This is where the process got complicated (that is to say, I learned something about myself).

For 5,000 words, I can lay out a structure and map out ideas in advance. I have enough room to look ahead and plot which move will come after which. Not so for 1,000 words. Perhaps it’s a personal failing, but I feel like the only way for me to plan out an essay that short is not to. I have to feel my way through while writing a first draft, then cut, cut, cut, until I’ve smoothed the text down to its kernel.

Unsurprisingly, my reworked pitch didn’t impress the magazine editor. It was too vague and too general. I’m sure others know how to pitch a mere 1,000 words, but I, big-heavy-text-writer that I am, evidently failed miserably. Like a large-animal vet trying to write a care manual for rabbits and gerbils.

But to her credit, the editor hasn’t given up on me. She still likes the original concept, is willing to see how I can make it work as a tiny text, and is waiting for a draft.

Tiny-essay writing is a process that is so different from book writing. With the latter, there’s breathing room. You can use your whole self, your whole past, and explore connections big and small. You can make mistakes and edit them out without throwing the whole thing off. But in a tiny essay, you have to choose your moves carefully. Any misstep, and it’s over.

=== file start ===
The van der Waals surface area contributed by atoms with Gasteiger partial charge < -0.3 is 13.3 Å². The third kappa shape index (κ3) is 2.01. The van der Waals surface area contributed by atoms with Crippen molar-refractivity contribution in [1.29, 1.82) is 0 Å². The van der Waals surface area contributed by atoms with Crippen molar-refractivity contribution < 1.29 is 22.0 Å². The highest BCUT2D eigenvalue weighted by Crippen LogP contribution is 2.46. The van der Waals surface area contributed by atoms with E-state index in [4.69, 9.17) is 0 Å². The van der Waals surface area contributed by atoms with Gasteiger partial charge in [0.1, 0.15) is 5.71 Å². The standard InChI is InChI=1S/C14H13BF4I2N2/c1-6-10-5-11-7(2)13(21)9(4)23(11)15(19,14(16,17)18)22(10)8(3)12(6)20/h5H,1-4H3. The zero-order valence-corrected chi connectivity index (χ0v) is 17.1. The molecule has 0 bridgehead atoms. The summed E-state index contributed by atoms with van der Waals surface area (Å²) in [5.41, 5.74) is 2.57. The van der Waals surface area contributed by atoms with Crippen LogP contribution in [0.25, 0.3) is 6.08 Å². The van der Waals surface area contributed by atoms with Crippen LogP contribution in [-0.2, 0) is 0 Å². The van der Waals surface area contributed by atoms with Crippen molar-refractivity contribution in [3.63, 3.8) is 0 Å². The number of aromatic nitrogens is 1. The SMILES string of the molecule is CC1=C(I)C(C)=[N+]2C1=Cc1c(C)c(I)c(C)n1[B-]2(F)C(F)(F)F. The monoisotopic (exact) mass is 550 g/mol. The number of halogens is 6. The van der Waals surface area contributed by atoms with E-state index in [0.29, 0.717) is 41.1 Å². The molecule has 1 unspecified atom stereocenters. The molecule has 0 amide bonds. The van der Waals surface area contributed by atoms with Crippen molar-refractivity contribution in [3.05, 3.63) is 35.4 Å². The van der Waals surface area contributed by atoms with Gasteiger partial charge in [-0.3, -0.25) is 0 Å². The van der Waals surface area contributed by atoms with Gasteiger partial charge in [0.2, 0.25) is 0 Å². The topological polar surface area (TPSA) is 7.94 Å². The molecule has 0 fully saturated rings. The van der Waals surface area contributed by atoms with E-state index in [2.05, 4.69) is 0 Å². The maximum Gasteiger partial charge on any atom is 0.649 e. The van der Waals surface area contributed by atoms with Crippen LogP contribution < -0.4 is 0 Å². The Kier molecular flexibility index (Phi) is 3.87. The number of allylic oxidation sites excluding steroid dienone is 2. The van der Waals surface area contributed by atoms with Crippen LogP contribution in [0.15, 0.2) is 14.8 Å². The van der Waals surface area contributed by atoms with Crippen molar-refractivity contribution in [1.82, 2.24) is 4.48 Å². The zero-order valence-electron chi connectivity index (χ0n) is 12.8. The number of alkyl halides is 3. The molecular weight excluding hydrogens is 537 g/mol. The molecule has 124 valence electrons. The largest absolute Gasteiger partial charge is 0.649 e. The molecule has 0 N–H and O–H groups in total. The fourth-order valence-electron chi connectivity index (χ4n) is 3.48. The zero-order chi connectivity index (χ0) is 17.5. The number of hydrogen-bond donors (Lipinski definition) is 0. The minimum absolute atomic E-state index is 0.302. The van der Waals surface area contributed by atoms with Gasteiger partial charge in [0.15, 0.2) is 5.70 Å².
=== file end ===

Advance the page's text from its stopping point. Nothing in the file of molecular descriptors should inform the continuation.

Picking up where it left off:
The Rumpus‘s fantastic advice columnist Sugar recently came out. That is, she revealed her true identity — that of a writer named Cheryl Strayed. Strayed will soon release a collection of her Dear Sugar columns as a book called Tiny Beautiful Things. It’s a formulation I love.

That’s what I think 1,000-word essay has to strive to be: a tiny beautiful thing. Tight, strong, economic, and without a word out of place.

A bit like the island of Gozo itself.

So here’s to moving back from the big to the small.

Wish me luck.

This post is part of a weekly series called “Countdown to Publication” on SheWrites.com, the premier social network for women writers.

[Photo: Funchye]

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CNF Conversations: An Interview with Beth Kaplan (Part I)

Beth Kaplan, Finding the Jewish Shakespeare: The Life and Legacy of Jacob Gordin. Syracuse University Press, 2007 (Paperback 2012).

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In this revelatory biography, Beth Kaplan sets out to explore the true character and creative achievements of her great-grandfather Jacob Gordin, playwright extraordinaire and icon of the Yiddish stage.

Born of an Anglican mother and a Jewish father who disdained religion, Kaplan knew little of her Judaic roots and less about her famed great-grandfather until beginning her research, more than twenty years ago. Shedding new light on Gordin and his world, Kaplan describes the commune he founded and led in Russia, his meteoric rise among Jewish New York’s literati, the birth of such masterworks as Mirele Efros and The Jewish King Lear, and his seething feud with Abraham Cahan, powerful editor of the Daily Forward. Writing in a graceful and engaging style, she recaptures the Golden Age and colourful actors of Yiddish Theater from 1891 to 1910. Most significantly she discovers the emotional truth about the man himself, a tireless reformer who left a vital legacy to the theater and Jewish life worldwide.